The to-do-list includes a haircut for John and ingredients for potato salad. The winter sun glints our eyes as we clink our outside metal door closed. My two youngest keep in step as we head to the main street. A white fabric tent is at the end of the road, in the road. I comment to my son that these tents usually mean one of two things–a wedding or a funeral. He guesses a funeral and I see people parking their cars and entering the tent to greet the family. I agree with him. We pass the local high school and enter a cloud of cologne and hair spray. We cross the street and walk under the low hanging bare fig tree.
Conversation halts as we focus on our breathing up the hill and then take a left in front of the hamam. The little barbershop’s door is closed. Converted from a garage, a towel rack usually stands outside in the sun but today we see nothing. I knock and hear a faint, forgotten television buzz. Aah, I remember, I have already heard the noontime call to prayer. I muse, maybe he is lingering at the neighborhood mosque. We leave.
John’s pace quickens. Thankful for his luck and now set on the next assignment–vegetables. Not far ahead is our street selling wares. We turn. Passing a furniture builder on our left who’s stretching fabric to fit a frame, passing the little store that’s sold me liters and liters of milk, passing the man who found me hot water bottles that I requested and then finally spotting Omar and his fruit and vegetables. He greets us and throws small plastic bags my way. The potato crate is near the street and I load up over three kilos. The onions, zucchini, and carrots entice me as well as the small clementines.
“God gives us these in winter to keep us healthy with Vitamin C,” reminds the wise Moroccan. My daughter talks me into getting the first strawberries of the season. The produce colors look brilliant as the sun peeks through.I remember that my son’s camera is still in my purse and I try to capture on film the gratitude I feel. Omar sees me and I ask if he would like me to take his photo too. Yes of course, and he poses with my children. And could I please make him a copy to bring him next time?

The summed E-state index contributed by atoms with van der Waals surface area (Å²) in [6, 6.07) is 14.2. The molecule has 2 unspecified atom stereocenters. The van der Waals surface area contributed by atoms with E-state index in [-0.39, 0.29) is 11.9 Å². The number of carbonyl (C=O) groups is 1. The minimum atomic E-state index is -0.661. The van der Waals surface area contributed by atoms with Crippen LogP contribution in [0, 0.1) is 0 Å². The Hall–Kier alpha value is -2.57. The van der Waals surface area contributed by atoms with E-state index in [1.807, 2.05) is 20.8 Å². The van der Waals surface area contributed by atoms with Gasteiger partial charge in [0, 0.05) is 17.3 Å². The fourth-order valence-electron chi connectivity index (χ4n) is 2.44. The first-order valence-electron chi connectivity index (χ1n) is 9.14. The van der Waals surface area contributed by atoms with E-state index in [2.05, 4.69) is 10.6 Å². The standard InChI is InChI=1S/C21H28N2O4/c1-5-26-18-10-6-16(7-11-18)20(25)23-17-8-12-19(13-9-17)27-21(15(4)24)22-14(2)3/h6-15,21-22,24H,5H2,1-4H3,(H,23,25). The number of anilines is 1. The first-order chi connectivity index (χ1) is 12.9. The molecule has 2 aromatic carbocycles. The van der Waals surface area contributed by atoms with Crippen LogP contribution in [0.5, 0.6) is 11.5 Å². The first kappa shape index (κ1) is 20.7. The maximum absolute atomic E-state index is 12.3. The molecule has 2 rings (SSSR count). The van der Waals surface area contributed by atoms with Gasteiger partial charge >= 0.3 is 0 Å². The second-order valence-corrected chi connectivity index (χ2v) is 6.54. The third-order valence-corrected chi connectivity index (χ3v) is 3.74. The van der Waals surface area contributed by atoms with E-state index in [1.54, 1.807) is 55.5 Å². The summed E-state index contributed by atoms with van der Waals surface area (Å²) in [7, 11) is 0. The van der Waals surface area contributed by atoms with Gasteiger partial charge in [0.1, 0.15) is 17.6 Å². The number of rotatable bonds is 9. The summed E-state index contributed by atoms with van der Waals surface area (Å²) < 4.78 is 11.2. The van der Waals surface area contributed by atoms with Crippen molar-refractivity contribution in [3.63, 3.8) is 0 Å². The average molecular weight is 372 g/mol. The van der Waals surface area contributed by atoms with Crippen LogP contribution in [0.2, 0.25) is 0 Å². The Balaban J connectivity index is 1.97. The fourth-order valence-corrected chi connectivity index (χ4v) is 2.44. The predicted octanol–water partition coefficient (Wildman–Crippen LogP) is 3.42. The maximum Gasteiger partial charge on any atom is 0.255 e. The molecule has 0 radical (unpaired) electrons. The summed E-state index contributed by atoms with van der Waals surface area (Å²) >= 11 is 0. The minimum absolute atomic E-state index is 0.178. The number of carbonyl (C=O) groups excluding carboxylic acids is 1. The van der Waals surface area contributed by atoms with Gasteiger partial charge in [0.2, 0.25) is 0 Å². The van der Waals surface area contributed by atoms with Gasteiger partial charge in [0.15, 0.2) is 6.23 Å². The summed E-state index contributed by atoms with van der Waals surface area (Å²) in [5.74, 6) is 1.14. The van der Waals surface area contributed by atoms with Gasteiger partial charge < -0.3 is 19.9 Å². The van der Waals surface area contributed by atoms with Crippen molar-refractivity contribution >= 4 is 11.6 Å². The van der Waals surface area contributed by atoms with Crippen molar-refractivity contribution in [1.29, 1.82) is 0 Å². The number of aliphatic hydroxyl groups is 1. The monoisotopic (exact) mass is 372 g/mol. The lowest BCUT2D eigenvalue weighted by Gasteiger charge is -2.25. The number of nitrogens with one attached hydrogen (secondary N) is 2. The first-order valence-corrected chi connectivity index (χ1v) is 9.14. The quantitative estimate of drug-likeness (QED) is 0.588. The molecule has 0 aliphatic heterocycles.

I pay and Omar gives me a cabbage and some stalks for our “animals” as he calls them. (Once I described “guinea pigs” to him, but in a Muslim country any type of pig is hard to explain, so he thinks we have something resembling a bunny but not quite.) He makes sure that they are well fed.I’m thankful I brought my pull cart because I always overbuy at Omar’s stand.
“Why did he put on that necklace right before we took the picture?” my daughter wants to know as we return down that familiar street. I hadn’t noticed. “It was Fatima’s hand,” she said.
“Hmm, maybe it was for luck,” all the while wondering why he did it. Somedays I feel like I understand culture and other days not at all.
Pass the closed barber, down the hill, under the tree, pass the milling students, enjoying the conversation. The tent still buzzes with activity as I pull my cart up the shaded side road to our house. We return home with uncut hair, potatoes, and kilos of natural Vitamin C.